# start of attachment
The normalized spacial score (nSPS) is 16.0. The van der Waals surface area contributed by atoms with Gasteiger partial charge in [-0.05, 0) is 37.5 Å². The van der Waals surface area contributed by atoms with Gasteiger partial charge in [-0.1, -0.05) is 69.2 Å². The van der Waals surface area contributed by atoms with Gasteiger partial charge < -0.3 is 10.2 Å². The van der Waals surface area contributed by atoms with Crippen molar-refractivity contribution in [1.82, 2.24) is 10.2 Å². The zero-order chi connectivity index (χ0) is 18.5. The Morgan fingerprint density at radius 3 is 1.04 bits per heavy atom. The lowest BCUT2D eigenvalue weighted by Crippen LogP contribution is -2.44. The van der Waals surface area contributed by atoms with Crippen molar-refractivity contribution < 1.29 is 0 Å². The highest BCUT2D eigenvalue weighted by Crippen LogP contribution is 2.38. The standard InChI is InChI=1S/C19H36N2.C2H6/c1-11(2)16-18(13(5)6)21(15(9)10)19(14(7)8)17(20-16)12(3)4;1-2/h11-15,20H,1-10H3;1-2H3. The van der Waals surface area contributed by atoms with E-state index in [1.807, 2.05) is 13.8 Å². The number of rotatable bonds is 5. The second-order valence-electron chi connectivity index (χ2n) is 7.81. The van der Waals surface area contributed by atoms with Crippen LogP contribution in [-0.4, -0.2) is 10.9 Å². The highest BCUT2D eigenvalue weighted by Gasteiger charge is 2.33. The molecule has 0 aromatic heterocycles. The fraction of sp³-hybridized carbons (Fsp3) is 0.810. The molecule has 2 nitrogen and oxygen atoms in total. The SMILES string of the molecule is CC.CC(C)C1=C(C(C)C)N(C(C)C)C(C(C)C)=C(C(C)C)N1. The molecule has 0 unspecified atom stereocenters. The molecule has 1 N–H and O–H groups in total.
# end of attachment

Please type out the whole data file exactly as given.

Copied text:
The normalized spacial score (nSPS) is 16.0. The van der Waals surface area contributed by atoms with Gasteiger partial charge in [-0.05, 0) is 37.5 Å². The van der Waals surface area contributed by atoms with Gasteiger partial charge in [-0.1, -0.05) is 69.2 Å². The van der Waals surface area contributed by atoms with Gasteiger partial charge < -0.3 is 10.2 Å². The van der Waals surface area contributed by atoms with Crippen molar-refractivity contribution in [1.82, 2.24) is 10.2 Å². The zero-order chi connectivity index (χ0) is 18.5. The Morgan fingerprint density at radius 3 is 1.04 bits per heavy atom. The lowest BCUT2D eigenvalue weighted by Crippen LogP contribution is -2.44. The van der Waals surface area contributed by atoms with Crippen molar-refractivity contribution < 1.29 is 0 Å². The highest BCUT2D eigenvalue weighted by Crippen LogP contribution is 2.38. The standard InChI is InChI=1S/C19H36N2.C2H6/c1-11(2)16-18(13(5)6)21(15(9)10)19(14(7)8)17(20-16)12(3)4;1-2/h11-15,20H,1-10H3;1-2H3. The van der Waals surface area contributed by atoms with E-state index in [1.807, 2.05) is 13.8 Å². The number of rotatable bonds is 5. The second-order valence-electron chi connectivity index (χ2n) is 7.81. The van der Waals surface area contributed by atoms with Crippen LogP contribution in [-0.4, -0.2) is 10.9 Å². The highest BCUT2D eigenvalue weighted by Gasteiger charge is 2.33. The molecule has 0 aromatic heterocycles. The fraction of sp³-hybridized carbons (Fsp3) is 0.810. The molecule has 2 nitrogen and oxygen atoms in total. The SMILES string of the molecule is CC.CC(C)C1=C(C(C)C)N(C(C)C)C(C(C)C)=C(C(C)C)N1. The molecule has 0 unspecified atom stereocenters. The molecule has 1 N–H and O–H groups in total.